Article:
Trust is at an all-time low.
We have seven passwords for every element of our tech lives (well, okay; that’s a slight exaggeration. But it feels that way sometimes). We have at least as many relational passwords, spoken and unspoken, for our human interactions (It’s so difficult to genuinely connect with other humans these days!)
Which all adds up to:
A global pandemic of decreasing trust, which is eroding all that we hold dear.
Why do I use the term pandemic (we usually associate that word with physical ailments) when we are talking about interpersonal relationships? Because the erosion of trust is contagious.
Here’s why: when you experience a low level of trust, let’s say at work: it gets under your skin; bad feelings infect your soul like a virus, and you find yourself trusting yourself and others less and less with every touch and test of your will and your patience.
We are suffering from a toxic hangover of trust depletion.
Trust is essential.
Trust is what makes the world go round. Everything, from the time it takes to get through TSA at the airport, to what will happen at home tonight, or at work tomorrow (in order for things to go well), depends on a high level of trust.
Which brings us to the question:
What are you doing to increase the amount of trust others have in you?
Here’s what you can do to (re)build trust.
Listen. This is first and foremost, when it comes to building trust.
Because no-one cares how much you know until they know how much you care.
When you listen, people know you care. We all like to be understood, right? Understanding begins with listening. In this era of earbuds, there are all kinds of buzz words and tips and tricks out there that (supposedly) show someone you are listening. (Nod your head, repeat what they have just said…) And yes: there are some tried and true methods to better engage with someone as a true listener. In fact, you might spend a few minutes at the end of this post listening to a short talk on how to have a great conversation with anyone.
But here’s the bottom line:
If you are truly listening to someone, they will know it.
Next, speak their language. Each of us has a particular away of thinking and verbalizing what we think and feel, which speaks to us most clearly. If you want to connect with someone, take the time to learn their unique personal language. In particular, listen for their heart language, where they feel best understood and cared for.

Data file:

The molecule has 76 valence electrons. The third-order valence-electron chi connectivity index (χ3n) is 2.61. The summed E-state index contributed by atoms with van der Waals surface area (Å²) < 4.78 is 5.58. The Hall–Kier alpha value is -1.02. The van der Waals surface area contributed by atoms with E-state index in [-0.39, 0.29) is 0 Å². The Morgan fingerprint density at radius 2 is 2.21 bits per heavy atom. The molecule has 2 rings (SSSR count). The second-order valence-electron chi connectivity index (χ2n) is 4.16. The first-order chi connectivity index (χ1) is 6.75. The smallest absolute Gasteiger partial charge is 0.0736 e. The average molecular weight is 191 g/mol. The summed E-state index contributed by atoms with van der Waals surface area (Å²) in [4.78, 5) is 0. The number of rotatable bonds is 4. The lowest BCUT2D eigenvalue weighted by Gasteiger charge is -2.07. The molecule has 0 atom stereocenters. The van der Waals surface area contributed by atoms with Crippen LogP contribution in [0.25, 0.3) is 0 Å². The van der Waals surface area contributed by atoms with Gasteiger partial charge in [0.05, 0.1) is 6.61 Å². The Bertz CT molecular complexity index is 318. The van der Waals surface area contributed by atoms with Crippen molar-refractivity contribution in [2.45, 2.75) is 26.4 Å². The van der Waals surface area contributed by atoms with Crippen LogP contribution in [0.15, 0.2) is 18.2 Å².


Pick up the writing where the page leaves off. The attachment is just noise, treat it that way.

If you talk to a man in a language he understands, that goes to his head. If you talk to him in his own language, that goes to his heart.
And finally, be consistent. Consistency is one of the most effective ways to establish trust. If you’re a teddy bear one moment and a grizzly bear the next, it’s hard to know which one of those two extremes I am likely to get when I try to interact with you. Or if you respond to my texts regularly, and then suddenly you don’t reply for awhile, I’m going to wonder what’s going on. Consistency is key in human dynamics, since all of us are naturally risk-averse. I’m not in any way saying don’t have a full range of human emotions. What I am saying is choose the way you communicate with others wisely.
The Bottom Line
The way you listen, the language you use when you speak, and how you show up all affect how much others will trust you. And here’s what it all adds up to:
The more you trust yourself, the more others will trust you.
Think of what we’ve been talking about:
How well do you listen to yourself? What language speaks most clearly to your heart? How consistent are you with yourself?
When you trust yourself more in these three areas, others will trust you more. It’s human nature. Think of the people you trust at a deep level, and you will realize that the people you most trust — trust themselves.
Let’s take these one at a time, to see how we might develop a deeper level of trust in ourselves. Think of it as setting up a successful LLC:
1. Listen. Set aside regular time with yourself, to hear yourself in all the rich complexity of who you are. We can talk about how to do this, if you’d like. You may have some ideas of your own. The point is, do it.
2. Language. What words, spoken in what way, speak deepest to your heart, to your deepest core? Chances are, you don’t really know what language speaks to you most clearly. Make time to discover your own language, and then help others to communicate with you in this language.
3. Consistency. Do you regularly exercise, eat well, care for yourself? If not, begin now to be more consistent with daily routines. You will feel more valued and cared for when you do.
You can fight the pandemic of low trust by paying attention to these three basic elements of human interaction, starting with yourself.
A little more on how to have a great conversation:
Want more help?
I can help you trust yourself more, which will translate into others trusting you more, too.